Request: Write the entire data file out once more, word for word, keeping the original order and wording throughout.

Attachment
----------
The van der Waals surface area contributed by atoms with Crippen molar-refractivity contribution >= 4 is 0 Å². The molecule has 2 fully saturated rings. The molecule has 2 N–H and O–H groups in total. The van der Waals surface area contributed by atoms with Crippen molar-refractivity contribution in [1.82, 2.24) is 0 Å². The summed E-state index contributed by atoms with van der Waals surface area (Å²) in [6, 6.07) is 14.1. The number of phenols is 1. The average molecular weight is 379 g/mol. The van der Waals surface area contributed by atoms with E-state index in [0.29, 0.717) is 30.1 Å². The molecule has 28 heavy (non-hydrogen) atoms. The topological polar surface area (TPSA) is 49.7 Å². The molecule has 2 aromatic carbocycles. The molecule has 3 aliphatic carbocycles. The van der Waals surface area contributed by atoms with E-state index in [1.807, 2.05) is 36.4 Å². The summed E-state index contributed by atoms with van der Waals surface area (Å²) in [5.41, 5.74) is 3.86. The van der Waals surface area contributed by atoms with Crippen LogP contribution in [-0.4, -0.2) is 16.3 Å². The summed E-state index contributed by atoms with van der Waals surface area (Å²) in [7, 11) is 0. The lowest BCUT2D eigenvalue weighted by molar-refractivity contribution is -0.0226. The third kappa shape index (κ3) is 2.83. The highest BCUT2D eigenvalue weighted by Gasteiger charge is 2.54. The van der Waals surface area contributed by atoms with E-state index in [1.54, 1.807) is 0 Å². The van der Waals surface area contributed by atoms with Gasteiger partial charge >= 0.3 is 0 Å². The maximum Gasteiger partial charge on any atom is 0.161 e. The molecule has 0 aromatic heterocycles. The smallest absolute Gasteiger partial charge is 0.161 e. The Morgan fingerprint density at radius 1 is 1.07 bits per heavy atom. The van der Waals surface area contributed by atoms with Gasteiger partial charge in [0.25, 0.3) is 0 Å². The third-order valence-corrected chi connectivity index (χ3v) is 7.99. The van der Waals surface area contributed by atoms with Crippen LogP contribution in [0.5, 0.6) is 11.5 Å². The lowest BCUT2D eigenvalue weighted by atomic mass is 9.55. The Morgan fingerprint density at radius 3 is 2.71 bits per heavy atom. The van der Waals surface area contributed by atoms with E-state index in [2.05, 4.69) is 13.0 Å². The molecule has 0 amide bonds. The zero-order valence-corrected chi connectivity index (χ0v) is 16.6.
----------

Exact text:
The van der Waals surface area contributed by atoms with Crippen molar-refractivity contribution >= 4 is 0 Å². The molecule has 2 fully saturated rings. The molecule has 2 N–H and O–H groups in total. The van der Waals surface area contributed by atoms with Crippen molar-refractivity contribution in [1.82, 2.24) is 0 Å². The summed E-state index contributed by atoms with van der Waals surface area (Å²) in [6, 6.07) is 14.1. The number of phenols is 1. The average molecular weight is 379 g/mol. The van der Waals surface area contributed by atoms with E-state index in [0.29, 0.717) is 30.1 Å². The molecule has 28 heavy (non-hydrogen) atoms. The topological polar surface area (TPSA) is 49.7 Å². The molecule has 2 aromatic carbocycles. The molecule has 3 aliphatic carbocycles. The van der Waals surface area contributed by atoms with E-state index in [1.807, 2.05) is 36.4 Å². The summed E-state index contributed by atoms with van der Waals surface area (Å²) in [5.41, 5.74) is 3.86. The van der Waals surface area contributed by atoms with Crippen LogP contribution in [-0.4, -0.2) is 16.3 Å². The summed E-state index contributed by atoms with van der Waals surface area (Å²) in [7, 11) is 0. The lowest BCUT2D eigenvalue weighted by molar-refractivity contribution is -0.0226. The third kappa shape index (κ3) is 2.83. The highest BCUT2D eigenvalue weighted by Gasteiger charge is 2.54. The van der Waals surface area contributed by atoms with E-state index in [1.54, 1.807) is 0 Å². The van der Waals surface area contributed by atoms with Gasteiger partial charge >= 0.3 is 0 Å². The maximum Gasteiger partial charge on any atom is 0.161 e. The molecule has 0 aromatic heterocycles. The smallest absolute Gasteiger partial charge is 0.161 e. The Morgan fingerprint density at radius 1 is 1.07 bits per heavy atom. The van der Waals surface area contributed by atoms with Gasteiger partial charge in [0.25, 0.3) is 0 Å². The third-order valence-corrected chi connectivity index (χ3v) is 7.99. The van der Waals surface area contributed by atoms with Crippen LogP contribution in [0.5, 0.6) is 11.5 Å². The lowest BCUT2D eigenvalue weighted by atomic mass is 9.55. The Morgan fingerprint density at radius 3 is 2.71 bits per heavy atom. The van der Waals surface area contributed by atoms with E-state index in [2.05, 4.69) is 13.0 Å². The molecule has 0 amide bonds. The zero-order valence-corrected chi connectivity index (χ0v) is 16.6.